Local government-focused advocacy organisations and networks such as C40 Cities or Local Governments for Sustainability (ICLEI) have been promoting this perspective for a number of years, out of an appreciation of the climate impact of cities, which are expected to account for 2/3 of global greenhouse gas (GHG) emissions by the year 2050, the rapid pace of urbanisation, especially in developing countries, as well as out of frustration with the slow pace of national and international-level climate action.
Today, the proliferation of “green city” finance forums, city-focused technical assistance facilities and “sustainable cities” strategies from Development Finance Institutions underscore the acceptance of the central importance of cities in the fight against climate change. A 2017 report by the Cities Climate Finance Leadership Alliance, a multidisciplinary network, counted 89 different initiatives “targeting specifically the urban, subnational and climate nexus” globally.
In another first, underscoring the frontline role of cities in climate action and sustainable development globally, the theme of the next UNFCCC Forum of the Standing Committee on Finance in November 2019, the world’s foremost conference on climate finance, will be “Climate Finance and Sustainable Cities“.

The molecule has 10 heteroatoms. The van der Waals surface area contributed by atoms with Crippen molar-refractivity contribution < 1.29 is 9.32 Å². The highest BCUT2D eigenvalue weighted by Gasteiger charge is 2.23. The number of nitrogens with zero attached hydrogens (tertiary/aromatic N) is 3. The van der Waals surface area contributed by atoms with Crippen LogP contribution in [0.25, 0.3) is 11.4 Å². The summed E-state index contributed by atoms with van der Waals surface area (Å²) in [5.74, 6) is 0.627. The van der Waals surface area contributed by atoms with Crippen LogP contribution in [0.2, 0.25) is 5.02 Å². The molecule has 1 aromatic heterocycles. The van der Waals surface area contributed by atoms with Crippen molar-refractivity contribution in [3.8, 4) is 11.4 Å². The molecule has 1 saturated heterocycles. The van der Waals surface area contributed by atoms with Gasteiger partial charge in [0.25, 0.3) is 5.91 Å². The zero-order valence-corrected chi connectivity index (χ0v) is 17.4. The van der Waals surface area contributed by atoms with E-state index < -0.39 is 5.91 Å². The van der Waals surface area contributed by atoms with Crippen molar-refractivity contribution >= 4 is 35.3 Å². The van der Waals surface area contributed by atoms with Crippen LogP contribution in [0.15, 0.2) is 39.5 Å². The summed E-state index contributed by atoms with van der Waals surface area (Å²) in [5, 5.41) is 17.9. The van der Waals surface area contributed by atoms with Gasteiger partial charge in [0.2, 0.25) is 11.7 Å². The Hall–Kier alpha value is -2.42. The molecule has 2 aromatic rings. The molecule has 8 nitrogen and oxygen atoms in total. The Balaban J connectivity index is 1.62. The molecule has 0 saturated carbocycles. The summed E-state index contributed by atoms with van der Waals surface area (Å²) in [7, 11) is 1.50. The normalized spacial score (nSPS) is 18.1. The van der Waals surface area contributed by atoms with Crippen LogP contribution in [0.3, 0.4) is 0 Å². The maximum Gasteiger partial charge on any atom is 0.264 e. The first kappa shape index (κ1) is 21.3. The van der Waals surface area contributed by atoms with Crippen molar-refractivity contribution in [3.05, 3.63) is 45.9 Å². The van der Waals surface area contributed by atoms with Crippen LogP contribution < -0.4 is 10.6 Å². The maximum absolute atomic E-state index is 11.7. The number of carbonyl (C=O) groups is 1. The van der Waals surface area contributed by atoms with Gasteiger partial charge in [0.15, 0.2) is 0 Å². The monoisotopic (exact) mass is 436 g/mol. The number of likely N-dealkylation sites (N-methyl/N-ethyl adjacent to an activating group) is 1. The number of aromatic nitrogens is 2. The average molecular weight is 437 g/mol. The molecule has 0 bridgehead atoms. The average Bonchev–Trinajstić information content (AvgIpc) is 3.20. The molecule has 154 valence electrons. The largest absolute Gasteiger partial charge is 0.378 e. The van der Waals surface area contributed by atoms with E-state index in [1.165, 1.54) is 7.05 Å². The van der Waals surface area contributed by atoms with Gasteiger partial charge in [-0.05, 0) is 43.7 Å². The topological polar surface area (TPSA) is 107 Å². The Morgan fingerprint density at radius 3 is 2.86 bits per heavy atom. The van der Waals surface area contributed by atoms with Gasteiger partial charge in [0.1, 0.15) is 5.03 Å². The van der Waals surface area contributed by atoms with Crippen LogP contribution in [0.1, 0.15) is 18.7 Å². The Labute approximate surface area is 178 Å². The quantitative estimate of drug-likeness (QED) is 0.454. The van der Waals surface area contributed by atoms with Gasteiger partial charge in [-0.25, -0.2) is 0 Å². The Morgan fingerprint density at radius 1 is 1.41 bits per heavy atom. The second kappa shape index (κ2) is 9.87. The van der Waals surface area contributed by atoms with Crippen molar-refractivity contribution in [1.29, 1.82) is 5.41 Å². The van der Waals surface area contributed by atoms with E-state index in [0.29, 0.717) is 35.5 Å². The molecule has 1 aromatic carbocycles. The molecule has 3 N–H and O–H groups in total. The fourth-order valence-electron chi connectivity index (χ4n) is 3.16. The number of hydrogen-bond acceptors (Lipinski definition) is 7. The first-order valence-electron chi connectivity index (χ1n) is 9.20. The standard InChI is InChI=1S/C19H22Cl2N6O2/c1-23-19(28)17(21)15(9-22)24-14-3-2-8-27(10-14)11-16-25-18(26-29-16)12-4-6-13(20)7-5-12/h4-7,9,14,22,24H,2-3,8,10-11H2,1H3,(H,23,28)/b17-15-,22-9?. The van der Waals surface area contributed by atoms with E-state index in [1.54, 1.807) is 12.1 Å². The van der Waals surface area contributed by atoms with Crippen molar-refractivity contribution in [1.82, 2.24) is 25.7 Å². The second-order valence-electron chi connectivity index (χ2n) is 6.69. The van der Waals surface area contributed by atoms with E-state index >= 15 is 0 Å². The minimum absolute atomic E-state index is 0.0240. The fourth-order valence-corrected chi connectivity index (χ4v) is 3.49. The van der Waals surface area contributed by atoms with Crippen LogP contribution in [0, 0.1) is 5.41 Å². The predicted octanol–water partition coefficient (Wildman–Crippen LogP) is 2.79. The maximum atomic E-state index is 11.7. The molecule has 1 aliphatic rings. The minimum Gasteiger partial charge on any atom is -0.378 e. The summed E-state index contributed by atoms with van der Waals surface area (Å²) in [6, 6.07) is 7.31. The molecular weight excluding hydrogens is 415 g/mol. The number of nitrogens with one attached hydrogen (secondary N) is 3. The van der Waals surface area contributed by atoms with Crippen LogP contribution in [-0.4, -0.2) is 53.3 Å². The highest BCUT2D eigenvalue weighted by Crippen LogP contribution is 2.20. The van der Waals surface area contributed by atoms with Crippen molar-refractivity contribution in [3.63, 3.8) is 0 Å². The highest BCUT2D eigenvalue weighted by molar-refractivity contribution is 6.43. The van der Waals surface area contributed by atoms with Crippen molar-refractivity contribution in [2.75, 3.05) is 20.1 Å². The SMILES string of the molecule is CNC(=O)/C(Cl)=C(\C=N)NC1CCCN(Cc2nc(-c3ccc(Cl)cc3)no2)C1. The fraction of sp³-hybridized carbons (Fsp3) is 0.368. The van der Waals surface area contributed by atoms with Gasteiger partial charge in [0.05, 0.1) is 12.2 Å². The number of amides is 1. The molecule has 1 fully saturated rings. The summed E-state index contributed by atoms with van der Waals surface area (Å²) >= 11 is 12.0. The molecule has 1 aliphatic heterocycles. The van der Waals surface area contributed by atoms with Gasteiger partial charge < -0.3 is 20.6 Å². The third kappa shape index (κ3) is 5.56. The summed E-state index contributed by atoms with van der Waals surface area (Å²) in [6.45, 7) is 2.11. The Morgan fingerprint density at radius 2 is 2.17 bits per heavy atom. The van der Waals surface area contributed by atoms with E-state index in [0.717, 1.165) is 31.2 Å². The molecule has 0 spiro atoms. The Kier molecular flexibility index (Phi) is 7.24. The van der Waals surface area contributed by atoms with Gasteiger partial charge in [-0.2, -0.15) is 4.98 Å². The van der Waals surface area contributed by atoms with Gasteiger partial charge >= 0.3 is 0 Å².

We need bolder reforms to harness complementarities and synergies in the development system. (…). We must also leverage more actively on the work of the non-official sector, including NGOs and philanthropies.Excerpt from “Making the Financial System Work for All”, by the G20’s Eminent Persons Group for Global Financial Governance, October 2018
The third idea to have cemented itself into mainstream conversation about sustainable and climate finance – and a notable shared observation among the three major reports mentioned in this post – is the need for new forms of partnerships — “coalitions”, “alliances” — across disciplines and areas of expertise.
This observation from a public policy standpoint mirrors ongoing developments in the academic field of sustainable urban development. So-called triple/quadruple-helix partnerships between the private sector, the public sector, citizens and academia are currently being experimented with in district-scale urban living labs. Beyond experiments, existing synergistic urban planning and real estate models are being theorised for scaling up, such as “anchor plus” or “innovation districts” which focus urban regeneration around an education hub acting as a catalyst, as recently promoted in Manchester, England’s second-largest city.